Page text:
The phenomenon of aurora, or polar lights, can occur on any planet with an atmosphere and a magnetic field. Energetic particles from the magnetosphere are accelerated along the planetary magnetic field lines and interact with the neutral constituents of the upper atmosphere. Photo-emissions from the deactivation of the excited atoms/molecules give rise to the polar lights.
The colors of the emissions depend on which atoms/molecules are excited. On Earth, green and red emissions, at 557.7 and 630 nm respectively, are due to the atomic oxygen at altitudes of ~110 and 220 km. Some energetic particles can reach altitudes lower than 100 km, and interact with molecular nitrogen, giving blue (427.8 nm) and purple emissions.
Auroras are not limited to the visible spectral range:
- UV emissions also happen through the same electrons excitations mechanisms.
- The interaction between the precipitating electrons and some electromagnetic waves at high altitude can also produce radio emissions, the Auroral Kilometric Radiation (AKR).
Observations, techniques and models
Using visible observations of auroral arcs from ground-based optical ALIS (Auroral Large Imaging System) stations located in Scandinavia, the three-dimensional volume emission rate (VER) of the arc can be reconstructed using tomographic techniques.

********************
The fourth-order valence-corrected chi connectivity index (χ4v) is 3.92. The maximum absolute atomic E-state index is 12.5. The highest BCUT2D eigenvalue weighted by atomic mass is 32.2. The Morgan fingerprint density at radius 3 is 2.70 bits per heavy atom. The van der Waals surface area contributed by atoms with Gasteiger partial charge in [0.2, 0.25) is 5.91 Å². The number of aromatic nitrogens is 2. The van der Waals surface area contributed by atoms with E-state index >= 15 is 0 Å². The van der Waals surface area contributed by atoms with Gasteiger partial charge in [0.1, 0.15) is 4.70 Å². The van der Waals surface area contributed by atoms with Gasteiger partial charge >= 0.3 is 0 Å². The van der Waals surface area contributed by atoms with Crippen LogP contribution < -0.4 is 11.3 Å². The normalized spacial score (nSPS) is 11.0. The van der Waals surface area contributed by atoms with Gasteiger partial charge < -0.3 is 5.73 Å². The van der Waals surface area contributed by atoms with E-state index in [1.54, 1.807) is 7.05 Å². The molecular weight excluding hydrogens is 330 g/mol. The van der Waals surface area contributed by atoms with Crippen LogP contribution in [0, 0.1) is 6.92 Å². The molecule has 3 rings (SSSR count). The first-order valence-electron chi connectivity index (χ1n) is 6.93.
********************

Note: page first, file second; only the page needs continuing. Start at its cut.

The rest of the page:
The blue emission is directly proportional to the energy deposited by the precipitating electrons, with no involvement of chemistry or secondary processes. This property allows us to infer the differential energy flux of precipitating electrons from the blue VER reconstructed between ~ 100 and 260 km altitude, using a second inversion. This method provides a two-dimensional map of the precipitating electron fluxes while in-situ measurements with spacecraft only gives one-dimensional solutions along its trajectory.
The precipitating fluxes at 260 km are also used as boundary conditions in a magnetosphere-ionosphere coupling model developed at BIRA-IASB. The plasma properties of the magnetospheric generator, the source of the precipitating electrons, can then be indirectly retrieved using an optimization procedure.
The methodology was successfully tested and is able to retrieve the properties of a distant magnetospheric interface (at ~24 000 km altitude) feeding the energy necessary to ignite the polar lights observed by ALIS. These analyses will be extremely useful to reconstruct the precipitating electron fluxes in near-real time with the new ALIS_4D network and, to produce synthetic UV emissions useful for future observations onboard the ESA/CAS mission SMILE (Solar Wind Magnetosphere Ionosphere Link Explorer).
This research was carried out in the frame of MOMA, a project funded by the research program BRAIN-Be during the period 2016-2020.